Last October, Chicago teachers authorized a strike after rejecting a proposed five-year contract that was backed by their union’s leaders. Anger over the contract’s length and health care costs fueled the rejection.
When you talk about parent involvement, what do you mean?
We’re talking about not simply making parents the first, best and most important teachers [of their children], but also making parents the ones who create and maintain educational standards. … Right now, especially for black and for Latino parents, other people are creating those standards and those standards are not very high, and, in fact, they’re very, very low…
A collection of facts, figures and news briefs about school reform—both in Chicago and around the country.
Does retaining kids help?
Generally, no. Retained 3rd-graders showed the same inadequate progress in reading over two years as similarly low-achieving students who, in previous years, had been promoted to the next grade.
researchers latest studies again found that holding low-achieving students back did not help them academically and increased the likelihood they would drop out. The retained students had fallen far behind their peers in the earliest years of school.
Chicago United raised money to pay for on-site classes, mentor training and candidate application fees. The program would support teachers for three years—one year to prepare for the extensive application process, a second year to undergo the process itself and a third to train successful candidates to become mentors.
On average, students who spent a year in a center made only a half-year’s progress in reading and one month’s progress in math, according to a 2003 study by the Consortium on Chicago School Research. And 80 to 85 percent dropped out by the end of 10th grade, according to the CPS Office of High School Programs.
Beethoven Elementary is a well-run school that is unusually resourceful in attracting extra supports. Even so, some of its students fail to make it through the School Board’s promotion gate.Repeating a grade gives some kids enough time to catch up while others continue to struggle. In the following examples, the children’s names have been changed to protect their privacy.
Students taught by teachers who are National Board-certified scored as much as 15 percent higher on standardized tests than students taught by teachers without Board certification, according to a study of North Carolina elementary students released in March.
Students who fail to meet minimum standards required for high school admission and are too old to remain in elementary school (age 15 by December 1) are enrolled at their regional Academic Achievement Academy.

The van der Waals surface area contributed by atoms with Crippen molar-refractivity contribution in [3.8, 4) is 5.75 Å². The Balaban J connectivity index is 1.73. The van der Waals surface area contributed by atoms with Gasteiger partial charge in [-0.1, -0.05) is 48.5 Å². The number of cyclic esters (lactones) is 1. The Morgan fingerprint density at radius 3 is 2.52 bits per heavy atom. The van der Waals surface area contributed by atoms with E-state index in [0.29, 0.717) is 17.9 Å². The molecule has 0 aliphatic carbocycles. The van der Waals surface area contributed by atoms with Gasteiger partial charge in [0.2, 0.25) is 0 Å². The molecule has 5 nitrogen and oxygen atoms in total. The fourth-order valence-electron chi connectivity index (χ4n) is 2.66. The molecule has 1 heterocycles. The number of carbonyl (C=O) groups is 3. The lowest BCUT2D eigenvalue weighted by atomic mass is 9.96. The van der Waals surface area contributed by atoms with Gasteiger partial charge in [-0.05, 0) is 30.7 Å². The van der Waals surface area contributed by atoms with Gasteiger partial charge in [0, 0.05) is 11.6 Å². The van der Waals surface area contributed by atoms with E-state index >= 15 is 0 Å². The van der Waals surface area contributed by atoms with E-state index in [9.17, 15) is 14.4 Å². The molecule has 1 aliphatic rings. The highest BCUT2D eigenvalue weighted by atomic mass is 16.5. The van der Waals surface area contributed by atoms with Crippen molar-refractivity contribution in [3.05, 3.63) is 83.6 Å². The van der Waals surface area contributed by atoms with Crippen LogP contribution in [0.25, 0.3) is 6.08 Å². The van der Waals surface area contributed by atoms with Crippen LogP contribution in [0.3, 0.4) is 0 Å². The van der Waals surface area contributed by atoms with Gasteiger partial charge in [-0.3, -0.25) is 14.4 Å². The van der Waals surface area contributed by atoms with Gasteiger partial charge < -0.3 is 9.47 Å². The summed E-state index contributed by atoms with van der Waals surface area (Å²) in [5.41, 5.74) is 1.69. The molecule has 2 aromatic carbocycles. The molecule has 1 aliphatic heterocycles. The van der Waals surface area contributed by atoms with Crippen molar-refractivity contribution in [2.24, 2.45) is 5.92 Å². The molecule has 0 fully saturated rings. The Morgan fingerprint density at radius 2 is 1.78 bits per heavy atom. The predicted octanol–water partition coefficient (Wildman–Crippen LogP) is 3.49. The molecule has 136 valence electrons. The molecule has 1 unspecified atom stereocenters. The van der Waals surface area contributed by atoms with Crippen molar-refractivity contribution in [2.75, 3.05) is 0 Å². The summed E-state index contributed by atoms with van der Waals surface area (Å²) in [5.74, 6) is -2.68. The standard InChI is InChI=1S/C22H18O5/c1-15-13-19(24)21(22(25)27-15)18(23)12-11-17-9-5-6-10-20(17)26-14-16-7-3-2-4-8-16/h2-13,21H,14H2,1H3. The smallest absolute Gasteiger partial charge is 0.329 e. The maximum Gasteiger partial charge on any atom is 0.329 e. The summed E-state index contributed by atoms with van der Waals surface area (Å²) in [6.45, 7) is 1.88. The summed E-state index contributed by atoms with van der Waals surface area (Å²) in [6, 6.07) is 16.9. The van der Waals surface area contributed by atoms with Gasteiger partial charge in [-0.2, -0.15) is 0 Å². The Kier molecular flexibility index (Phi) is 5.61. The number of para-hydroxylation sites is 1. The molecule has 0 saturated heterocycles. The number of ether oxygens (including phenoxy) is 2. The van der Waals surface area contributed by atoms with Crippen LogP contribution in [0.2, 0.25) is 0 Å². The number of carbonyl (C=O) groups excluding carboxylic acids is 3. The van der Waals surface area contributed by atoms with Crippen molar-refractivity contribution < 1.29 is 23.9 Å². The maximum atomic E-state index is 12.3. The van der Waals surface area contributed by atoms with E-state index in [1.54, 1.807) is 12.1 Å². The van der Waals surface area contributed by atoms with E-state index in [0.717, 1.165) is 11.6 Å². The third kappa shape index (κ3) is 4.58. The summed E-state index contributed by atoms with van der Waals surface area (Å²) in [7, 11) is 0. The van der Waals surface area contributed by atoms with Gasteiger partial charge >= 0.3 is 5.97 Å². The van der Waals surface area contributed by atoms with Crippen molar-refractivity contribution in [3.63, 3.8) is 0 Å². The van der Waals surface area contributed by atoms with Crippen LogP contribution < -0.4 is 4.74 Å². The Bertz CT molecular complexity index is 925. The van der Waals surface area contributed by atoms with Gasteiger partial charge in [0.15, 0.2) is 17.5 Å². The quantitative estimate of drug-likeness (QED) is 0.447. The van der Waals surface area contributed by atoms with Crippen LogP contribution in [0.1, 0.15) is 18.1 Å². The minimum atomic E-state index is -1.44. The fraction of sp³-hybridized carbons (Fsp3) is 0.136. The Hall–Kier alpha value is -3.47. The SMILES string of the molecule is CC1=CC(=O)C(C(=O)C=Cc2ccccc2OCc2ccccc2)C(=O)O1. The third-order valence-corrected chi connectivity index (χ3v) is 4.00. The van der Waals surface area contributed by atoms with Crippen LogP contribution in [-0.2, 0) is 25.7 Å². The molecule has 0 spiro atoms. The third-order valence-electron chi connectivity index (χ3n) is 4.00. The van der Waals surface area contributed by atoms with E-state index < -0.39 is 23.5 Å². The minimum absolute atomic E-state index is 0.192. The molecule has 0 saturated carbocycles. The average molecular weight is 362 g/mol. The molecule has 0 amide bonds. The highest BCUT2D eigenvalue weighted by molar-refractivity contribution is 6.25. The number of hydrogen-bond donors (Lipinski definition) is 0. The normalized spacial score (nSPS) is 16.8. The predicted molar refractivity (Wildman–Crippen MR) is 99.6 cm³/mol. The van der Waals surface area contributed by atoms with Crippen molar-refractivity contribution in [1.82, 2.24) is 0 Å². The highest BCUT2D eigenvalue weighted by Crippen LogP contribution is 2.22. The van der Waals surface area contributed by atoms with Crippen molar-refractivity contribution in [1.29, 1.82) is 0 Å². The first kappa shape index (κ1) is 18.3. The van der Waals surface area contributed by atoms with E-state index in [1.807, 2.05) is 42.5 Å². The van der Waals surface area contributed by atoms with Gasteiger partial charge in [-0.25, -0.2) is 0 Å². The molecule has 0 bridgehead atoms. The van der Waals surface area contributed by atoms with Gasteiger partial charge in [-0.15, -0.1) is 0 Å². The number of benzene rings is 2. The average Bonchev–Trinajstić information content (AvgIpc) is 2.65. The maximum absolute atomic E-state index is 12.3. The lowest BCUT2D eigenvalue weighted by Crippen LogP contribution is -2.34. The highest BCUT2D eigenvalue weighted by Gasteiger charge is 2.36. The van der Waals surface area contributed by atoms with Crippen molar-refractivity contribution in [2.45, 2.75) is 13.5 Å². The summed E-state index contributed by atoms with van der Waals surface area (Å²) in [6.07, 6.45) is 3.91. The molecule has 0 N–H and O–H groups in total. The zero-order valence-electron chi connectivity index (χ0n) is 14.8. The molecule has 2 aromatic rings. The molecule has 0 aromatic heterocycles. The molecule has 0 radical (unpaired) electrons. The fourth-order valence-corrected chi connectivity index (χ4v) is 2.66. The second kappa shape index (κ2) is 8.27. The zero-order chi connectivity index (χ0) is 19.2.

For the last four years, Beethoven has posted test scores that topped the city average. That translates into fewer student retentions. For example in 2002, the district as a whole retained 21 percent of 3rd-graders; Beethoven retained just 10 percent
Raising the bar. The School Board raised the cutoff scores required for 8th-grade promotion to high school every year from 1997 to 2000. Pass rates were fairly stable until 1999 and then dipped.
“Ending Social Promotion: The Response of Teachers and Students”Robin Tepper Jacob, Susan Stone, Melissa Roderick
The Consortium, February 2004
Reports the results of surveys and interviews with principals and teachers on the impact of the CPS promotion policy.
The election, to be held by mail-in ballot during the first two weeks of May, offers the organization’s roughly 1,400 voting members a choice between leaders with very different styles. They can opt for someone who believes working and speaking publicly, as Berry has in recent months.
Retention, a popular strategy used by urban school districts to end social promotion, is favored by policy makers and the public despite definitive evidence that it does no good for the kids who are held back. Retained kids do not improve academically and are more likely to drop out of school.
Many students assigned to an achievement academy get angry. Zulyanna felt relieved. Having repeated both 6th and 7th grades, she was too old to stay in elementary school for 8th grade. The academy would give her the chance to skip ahead and, if she passed her classes, get into 10th grade only a year behind.
A bill now pending in the Legislature would require all high school students to take a college-prep curriculum starting in 2010, according to the April 21 Contra Costa Times. Students would have to take the minimum requirements for admission to colleges in the state university system.
Many opponents suggested the state should first pay for its proven teacher-training programs, like the Golden Apple Scholars, which Gov. Rod Blagojevich cut from his budget. Supporters are trying to restore that program’s $3.8 million funding. Blagojevich has until late July to act on the new measure.
Your article failed to mention that the trend of “council federations dotting the city” began in North Lawndale—where student and school performance lag significantly behind city and state norms. LSCs have enormous responsibilities and have the potential to make a huge impact on their schools.
The American Educational Research Association has awarded the 2004 Lifetime Achievement Award for outstanding contributions to the curriculum field to William Schubert, professor and chair of curriculum and instruction in the University of Illinois at Chicago College of Education.
Chart: New CPS promotion policy for 3rd, 6th, and 8th, grades
Chart: Number of retained students rises, falls